Dimensionality Reduction is good or bad

Whenever we have more number of features, we apply dimensionality reduction techniques like PCA, forward and backward elimiation and others.

Here by reducing the number of features or creating a new vector, we are losing information about data or generate a new variable which does not has any practical meaning.

Do you think that it is better to apply these techniques? Is there any other method, which can solve issues to deal with more number of features?



@Steve - In large datasets, very often the variables are highly correlated. The very purpose of applying dimension reduction techniques like PCA is to identify those highly correlated variables or variables which are not related to the target variable and drop them out from further analysis.

Having highly correlated variables leads to overfitting and hence the accuracy of the model will suffer. So it is good to do the dimension reduction wherever possible.


Dimensionality reduction helps in
Visualization: projection of high-dimensional data onto 2D or 3D.
„ Data compression: efficient storage and retrieval.
„ Noise removal: positive effect on query .

So it is good to use dimensionality reduction technique than any other techniques to deal with more number of features.


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There is no global right or wrong answer. It depends on situation to situation. Let me cover a few examples to bring out the spectrum of possibilities. These may not be comprehensive, but would give you a good flavor of what should be done.

Example 1: You are building a regression with 10 variables, some of them are mildly correlated.
In this case, there is no need to perform any dimensionality reduction. Since there is little correlation among the variables, all of them are bringing in new information. You should keep all the variables in the mix and build a model.

Example 2: Again, you are building a regression model. This time with 20 variables and some of these variables would be highly correlated.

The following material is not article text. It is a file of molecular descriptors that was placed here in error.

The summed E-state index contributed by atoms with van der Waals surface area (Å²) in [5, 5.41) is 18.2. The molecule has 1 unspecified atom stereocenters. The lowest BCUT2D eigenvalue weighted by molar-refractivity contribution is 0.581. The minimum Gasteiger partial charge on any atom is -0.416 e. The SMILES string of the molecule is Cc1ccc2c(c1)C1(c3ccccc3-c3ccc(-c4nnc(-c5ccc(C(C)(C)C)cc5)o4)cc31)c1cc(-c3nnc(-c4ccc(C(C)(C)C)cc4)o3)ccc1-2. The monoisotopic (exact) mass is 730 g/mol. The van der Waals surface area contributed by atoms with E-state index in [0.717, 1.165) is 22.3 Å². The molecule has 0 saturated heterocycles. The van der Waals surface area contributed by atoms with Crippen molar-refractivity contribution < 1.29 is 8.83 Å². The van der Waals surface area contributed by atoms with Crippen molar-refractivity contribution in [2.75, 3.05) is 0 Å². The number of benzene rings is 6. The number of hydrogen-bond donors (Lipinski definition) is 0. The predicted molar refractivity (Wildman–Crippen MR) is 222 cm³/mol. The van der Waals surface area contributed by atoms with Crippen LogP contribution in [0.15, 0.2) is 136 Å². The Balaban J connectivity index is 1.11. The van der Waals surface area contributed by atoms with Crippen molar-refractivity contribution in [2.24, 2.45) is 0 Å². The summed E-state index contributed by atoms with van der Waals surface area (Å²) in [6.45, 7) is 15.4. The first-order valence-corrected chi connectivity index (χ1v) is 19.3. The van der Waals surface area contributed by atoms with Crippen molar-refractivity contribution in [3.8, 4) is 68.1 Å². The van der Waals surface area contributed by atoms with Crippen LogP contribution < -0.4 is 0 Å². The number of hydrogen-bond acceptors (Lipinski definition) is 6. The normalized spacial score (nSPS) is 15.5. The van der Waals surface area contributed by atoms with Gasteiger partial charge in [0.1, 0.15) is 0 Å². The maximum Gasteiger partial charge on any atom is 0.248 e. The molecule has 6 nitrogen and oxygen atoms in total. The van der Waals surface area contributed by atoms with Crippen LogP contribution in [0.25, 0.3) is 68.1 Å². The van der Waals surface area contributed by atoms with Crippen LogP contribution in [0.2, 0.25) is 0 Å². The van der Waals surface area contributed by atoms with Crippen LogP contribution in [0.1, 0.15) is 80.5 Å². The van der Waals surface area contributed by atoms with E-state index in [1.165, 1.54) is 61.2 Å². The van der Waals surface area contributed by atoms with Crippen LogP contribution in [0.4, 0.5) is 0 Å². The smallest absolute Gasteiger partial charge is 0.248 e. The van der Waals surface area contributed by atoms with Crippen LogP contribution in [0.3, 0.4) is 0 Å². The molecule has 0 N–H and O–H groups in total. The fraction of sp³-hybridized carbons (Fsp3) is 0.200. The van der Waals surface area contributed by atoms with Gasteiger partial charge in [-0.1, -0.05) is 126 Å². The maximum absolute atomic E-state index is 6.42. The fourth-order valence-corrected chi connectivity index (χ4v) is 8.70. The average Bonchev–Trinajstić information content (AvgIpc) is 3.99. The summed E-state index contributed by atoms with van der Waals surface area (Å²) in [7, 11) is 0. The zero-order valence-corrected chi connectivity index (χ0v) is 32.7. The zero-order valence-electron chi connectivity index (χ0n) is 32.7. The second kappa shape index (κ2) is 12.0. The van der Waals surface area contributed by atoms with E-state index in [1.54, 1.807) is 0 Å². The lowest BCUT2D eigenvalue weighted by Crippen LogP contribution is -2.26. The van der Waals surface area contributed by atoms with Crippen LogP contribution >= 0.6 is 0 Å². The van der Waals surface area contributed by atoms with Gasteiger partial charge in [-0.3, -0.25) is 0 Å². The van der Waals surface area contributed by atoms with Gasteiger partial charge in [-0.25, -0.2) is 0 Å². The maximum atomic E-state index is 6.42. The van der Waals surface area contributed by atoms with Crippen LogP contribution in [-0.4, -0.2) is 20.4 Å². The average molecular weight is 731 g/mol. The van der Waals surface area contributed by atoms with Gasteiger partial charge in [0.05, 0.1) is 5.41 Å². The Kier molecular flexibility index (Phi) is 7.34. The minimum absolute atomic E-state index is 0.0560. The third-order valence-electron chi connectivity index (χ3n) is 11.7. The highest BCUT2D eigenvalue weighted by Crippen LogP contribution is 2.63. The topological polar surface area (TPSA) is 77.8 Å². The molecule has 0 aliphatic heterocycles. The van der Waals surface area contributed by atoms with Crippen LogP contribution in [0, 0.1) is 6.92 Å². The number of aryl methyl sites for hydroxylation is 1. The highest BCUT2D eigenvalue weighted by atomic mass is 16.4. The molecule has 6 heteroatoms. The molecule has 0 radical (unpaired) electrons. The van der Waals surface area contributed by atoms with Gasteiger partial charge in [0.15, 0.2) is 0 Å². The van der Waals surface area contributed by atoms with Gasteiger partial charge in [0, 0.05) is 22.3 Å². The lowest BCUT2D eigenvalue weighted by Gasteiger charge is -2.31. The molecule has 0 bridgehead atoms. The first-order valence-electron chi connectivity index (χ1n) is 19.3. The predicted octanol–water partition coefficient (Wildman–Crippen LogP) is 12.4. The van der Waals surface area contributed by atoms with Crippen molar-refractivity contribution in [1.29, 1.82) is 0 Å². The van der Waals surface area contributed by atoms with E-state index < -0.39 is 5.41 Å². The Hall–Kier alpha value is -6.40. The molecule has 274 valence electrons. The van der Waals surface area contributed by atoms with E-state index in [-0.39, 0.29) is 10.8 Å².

For example, in case of telecom - number of calls made by a customer in a month and the monthly bill he / she receives. Or in case of insurance, it could be number of policies and total premium sold by an agent / branch. In these cases, because you only have limited number of variables you should only add one of these variables to your model. There is limited / no value you might get by bringing in all the variables. And a lot of this additional value can be noise. You can still do away with applying any formal dimensional reduction technique in this case (even though you are doing it for all practical reasons).

Example 3: Now assume that you have 500 such variables with some of them being correlated with each other.
For example, data output of sensors from a smartphone. Or a retail chain looking at the performance of a store manager with tons of similar variables - like total number of SKUs sold, number of bills created, number of customers sold to, number of days present, time spent on the aisle etc. etc. All of these would be correlated and are way too many to individually figure out which are correlated to which ones. In this case, you should definitely apply dimension reduction techniques. You may or may not make actual sense of these vectors, but you can still understand them by looking at the result.
In a lot of scenarios like this, you will also see that you will retain more than 90% of information with less that 15 - 20% of variables. Hence, these can be good applications of dimensionality reduction.

Hope these examples help.



Hi sir,

Nice Explain.

nice explanation

Hi Kunal,

I am a learner in this field. You have explained the DR very well.
I wants to know that, Is Dimensionality Reduction only used in regression not in other machine learning models?

Hi @vikas21

you can play Data Reduction in both regression and classification


@vikas21 We can use DR in other machine learning models as well.

Is there a article in analytics vidhya on dimension reduction with example?


Hey @rajvnair,
You may refer to the following articles on Dimensionality Reduction:

  • Beginners Guide to Learn Dimension Reduction Techniques :
  • Practical Guide to Principal Component Analysis in R & Python
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Dimensional reduction can be used in machine learning like PCA Is very well known dimension reduction technique

Thank you!

Thanks for your explanation.I have a question. If I use PCA as a dimension reduction technique,Afterwards can I use the components instead of my original variables in other remaining phases of data mining including clustering , classification, rule association and so on?
Any guidence would be greatly appreciated

What should be our approach in case of 100 variables with mild correlation? Shall we go with including all the variables?

Hi @Srimal.Ashish,

If there is less correlation between the variables, you can look for other methods to reduce the dimensions of your data. Please refer the below article to learn about various dimensionality reduction techniques:

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